By Amy Hoak, Marketwatch
CHICAGO (MarketWatch) — Now may be a great time to buy a house, given that years of falling home prices and low mortgage rates have made buying a place to live more affordable than it has been in decades.
And that’s not just a pitch from the National Association of Realtors.
A recent report from J.P. Morgan Asset Management, titled “Housing: A time to buy,” written by David Kelly and David Lebovitz, made the case for why a home may be a wise purchase.
Where to invest in real estate
Investors can find opportunities in apartment and shopping-mall REITs, according to Marty Cohen of real-estate fund manager Cohen & Steers, who advises caution around single-family housing, commercial and retirement properties. Jonathan Burton reports.
“Although the U.S. housing market remains extremely depressed, we believe that given current valuations and demographic dynamics, now may be the time to consider an investment in housing,” the report said.
Investors may be tempted to play off that theme, positioning themselves for the moment when home buyers come back in droves.
But that’s a trickier proposition than it sounds.
This housing market has been anything but predictable. And the pain inflicted during the housing recession has left deep scars, making it difficult for many people to pin their money to the belief that housing could soon be on the mend.
Plus, any recovery may be slow.
That’s because while prices are down and financing is attractive, it’s harder for people to qualify for mortgages. The high unemployment rate has dealt a blow to household formation, and other would-be buyers simply can’t muster the confidence to buy a home.
Moreover, many homeowners are underwater on their mortgage and won’t be able to sell their home, let alone buy a new one, anytime soon.
“My own read of the tea leaves is [a housing recovery is] going to take awhile, and there isn’t an obvious place to invest to play that theme,” said Craig Leupold, president of Green Street Advisors, a real-estate and real-estate investment trust research firm.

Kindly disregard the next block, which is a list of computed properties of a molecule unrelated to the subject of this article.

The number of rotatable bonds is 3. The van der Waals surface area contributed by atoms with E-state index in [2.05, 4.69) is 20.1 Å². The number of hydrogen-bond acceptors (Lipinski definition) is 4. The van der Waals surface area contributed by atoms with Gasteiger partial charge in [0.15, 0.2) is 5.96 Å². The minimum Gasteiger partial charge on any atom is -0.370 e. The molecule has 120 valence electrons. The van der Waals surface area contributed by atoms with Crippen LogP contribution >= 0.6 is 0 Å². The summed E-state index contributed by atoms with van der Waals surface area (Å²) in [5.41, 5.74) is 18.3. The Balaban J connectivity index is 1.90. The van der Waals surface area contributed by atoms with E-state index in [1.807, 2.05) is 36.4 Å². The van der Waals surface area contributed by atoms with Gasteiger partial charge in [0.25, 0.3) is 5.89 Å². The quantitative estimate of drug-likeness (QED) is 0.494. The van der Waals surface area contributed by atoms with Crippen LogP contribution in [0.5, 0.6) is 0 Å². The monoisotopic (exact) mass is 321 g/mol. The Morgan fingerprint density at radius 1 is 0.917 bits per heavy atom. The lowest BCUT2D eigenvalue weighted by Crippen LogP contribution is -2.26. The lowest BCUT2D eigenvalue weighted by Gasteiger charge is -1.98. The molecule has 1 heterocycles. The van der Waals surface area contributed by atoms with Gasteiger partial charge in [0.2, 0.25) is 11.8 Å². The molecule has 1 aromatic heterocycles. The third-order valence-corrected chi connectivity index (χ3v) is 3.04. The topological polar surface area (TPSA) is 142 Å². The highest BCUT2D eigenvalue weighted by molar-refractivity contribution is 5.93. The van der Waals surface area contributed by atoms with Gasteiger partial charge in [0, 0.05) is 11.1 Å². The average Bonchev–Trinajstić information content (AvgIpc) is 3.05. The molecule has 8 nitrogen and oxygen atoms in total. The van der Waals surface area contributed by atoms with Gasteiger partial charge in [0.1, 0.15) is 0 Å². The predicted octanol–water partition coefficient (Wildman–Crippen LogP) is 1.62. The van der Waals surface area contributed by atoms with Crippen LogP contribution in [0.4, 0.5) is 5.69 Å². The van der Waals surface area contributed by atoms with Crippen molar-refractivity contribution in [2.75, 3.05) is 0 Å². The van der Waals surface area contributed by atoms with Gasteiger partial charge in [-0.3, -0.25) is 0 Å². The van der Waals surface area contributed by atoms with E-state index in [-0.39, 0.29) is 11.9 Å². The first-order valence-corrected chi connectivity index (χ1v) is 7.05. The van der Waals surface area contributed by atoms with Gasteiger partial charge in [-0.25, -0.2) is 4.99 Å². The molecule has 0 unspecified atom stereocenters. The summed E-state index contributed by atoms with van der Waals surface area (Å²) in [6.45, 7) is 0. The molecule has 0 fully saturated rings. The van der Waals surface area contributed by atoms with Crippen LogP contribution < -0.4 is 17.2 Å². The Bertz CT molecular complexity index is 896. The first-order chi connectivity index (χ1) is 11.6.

Home, sweet home
Any brave souls willing to make a bet on the return of the residential real-estate market right now might first look at home builders and the home-improvement stores as places to invest.
Builders have slashed volume in recent years, and are on track to sell 313,000 new homes this year — far fewer than in 2005, when 1.28 million new homes were sold.
In fact, builders have pulled so far back on creating inventory during the downturn, it’s possible the market could run out of existing inventory faster than expected once housing gets back on track, said Eric Landry, director of industrial sector research for investment research firm Morningstar Inc.
“When the confidence does arise, there’s not going to be enough supply to satiate it,” he said. After all, he noted, the population keeps growing and our housing stock isn’t growing with it.
Plus, he said, new buyers will want houses that are near job centers and are built for modern lifestyles, and some currently available houses won’t fit that bill.
Rooms with a view
If you think that housing sales will remain low, your best bet might be to snap up rentals at low prices.
Those with wherewithal and patience might invest in a low-priced property and turn it into a rental, which can be a lucrative move at a time when rents are on the rise because fewer people have the means — or the desire — to buy a home.
Some firms help the novice investor buy an income-producing single-family home and offer property-management support. These companies buy single-family home foreclosures, update them to new construction standards, find quality tenants, and sell the income-producing properties to investors.
“It’s geared toward your business owners and professionals who want to diversify their portfolio of investments and want to get benefits that come along with owning real estate,” said Eric Workman, vice president of sales for MACK Companies, which is based in the Chicago area. “Owning real estate without having someone else manage it for you becomes a full-time job,” he said.
Another, more liquid, option is to invest in apartment REITs. They’ll suffer if there’s a strong return to homeownership, but the sector should be solid for at least another 18 months, said Wells Fargo’s Hunt.
One big reason to look at apartments: Supply is at a 30-year low, and for every percentage point that the homeownership rate drops, another 1.1 million renters enter the market, Hunt said.
Plus, many 18- to 32-year-olds may still be wary of homeownership, since for the past several years all they’ve seen is home prices going down, Hunt added. And this is a generation that isn’t as secure as they’d like to be in their jobs, he said, so not being tied down to a mortgage will likely be important to them.
Amy Hoak is a MarketWatch reporter based in Chicago.